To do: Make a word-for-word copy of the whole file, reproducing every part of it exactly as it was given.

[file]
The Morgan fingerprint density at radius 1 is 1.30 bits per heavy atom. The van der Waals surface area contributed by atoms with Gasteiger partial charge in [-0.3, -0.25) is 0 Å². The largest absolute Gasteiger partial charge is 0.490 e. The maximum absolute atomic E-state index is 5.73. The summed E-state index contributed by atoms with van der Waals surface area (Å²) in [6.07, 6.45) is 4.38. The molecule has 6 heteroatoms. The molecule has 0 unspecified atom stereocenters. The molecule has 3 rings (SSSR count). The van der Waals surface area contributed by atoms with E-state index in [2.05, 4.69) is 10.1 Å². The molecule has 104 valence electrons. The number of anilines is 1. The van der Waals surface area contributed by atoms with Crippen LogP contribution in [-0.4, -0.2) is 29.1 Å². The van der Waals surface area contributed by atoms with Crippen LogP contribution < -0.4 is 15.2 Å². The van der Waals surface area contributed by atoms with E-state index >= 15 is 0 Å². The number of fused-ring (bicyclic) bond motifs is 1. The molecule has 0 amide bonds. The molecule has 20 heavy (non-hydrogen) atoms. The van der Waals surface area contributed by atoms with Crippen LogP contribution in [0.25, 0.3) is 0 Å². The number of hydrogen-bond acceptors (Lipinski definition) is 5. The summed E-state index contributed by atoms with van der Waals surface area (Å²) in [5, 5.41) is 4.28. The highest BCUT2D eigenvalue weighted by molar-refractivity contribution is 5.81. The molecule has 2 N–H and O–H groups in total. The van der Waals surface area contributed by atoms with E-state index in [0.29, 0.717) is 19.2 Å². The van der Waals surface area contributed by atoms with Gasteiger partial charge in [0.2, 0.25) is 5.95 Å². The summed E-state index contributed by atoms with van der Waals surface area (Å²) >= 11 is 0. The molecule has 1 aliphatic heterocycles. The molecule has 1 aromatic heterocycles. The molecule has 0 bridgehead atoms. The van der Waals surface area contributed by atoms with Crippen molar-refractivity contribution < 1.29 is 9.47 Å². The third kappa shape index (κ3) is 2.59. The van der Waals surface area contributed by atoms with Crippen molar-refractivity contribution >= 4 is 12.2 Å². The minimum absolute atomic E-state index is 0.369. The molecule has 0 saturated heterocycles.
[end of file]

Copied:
The Morgan fingerprint density at radius 1 is 1.30 bits per heavy atom. The van der Waals surface area contributed by atoms with Gasteiger partial charge in [-0.3, -0.25) is 0 Å². The largest absolute Gasteiger partial charge is 0.490 e. The maximum absolute atomic E-state index is 5.73. The summed E-state index contributed by atoms with van der Waals surface area (Å²) in [6.07, 6.45) is 4.38. The molecule has 6 heteroatoms. The molecule has 0 unspecified atom stereocenters. The molecule has 3 rings (SSSR count). The van der Waals surface area contributed by atoms with E-state index in [2.05, 4.69) is 10.1 Å². The molecule has 104 valence electrons. The number of anilines is 1. The van der Waals surface area contributed by atoms with Crippen LogP contribution in [-0.4, -0.2) is 29.1 Å². The van der Waals surface area contributed by atoms with Crippen LogP contribution < -0.4 is 15.2 Å². The van der Waals surface area contributed by atoms with E-state index >= 15 is 0 Å². The number of fused-ring (bicyclic) bond motifs is 1. The molecule has 0 amide bonds. The molecule has 20 heavy (non-hydrogen) atoms. The van der Waals surface area contributed by atoms with Crippen LogP contribution in [0.25, 0.3) is 0 Å². The number of hydrogen-bond acceptors (Lipinski definition) is 5. The summed E-state index contributed by atoms with van der Waals surface area (Å²) in [5, 5.41) is 4.28. The highest BCUT2D eigenvalue weighted by molar-refractivity contribution is 5.81. The molecule has 2 N–H and O–H groups in total. The van der Waals surface area contributed by atoms with E-state index in [0.29, 0.717) is 19.2 Å². The van der Waals surface area contributed by atoms with Gasteiger partial charge in [0.2, 0.25) is 5.95 Å². The summed E-state index contributed by atoms with van der Waals surface area (Å²) >= 11 is 0. The molecule has 1 aliphatic heterocycles. The molecule has 1 aromatic heterocycles. The molecule has 0 bridgehead atoms. The van der Waals surface area contributed by atoms with Crippen molar-refractivity contribution < 1.29 is 9.47 Å². The third kappa shape index (κ3) is 2.59. The van der Waals surface area contributed by atoms with Crippen molar-refractivity contribution >= 4 is 12.2 Å². The minimum absolute atomic E-state index is 0.369. The molecule has 0 saturated heterocycles.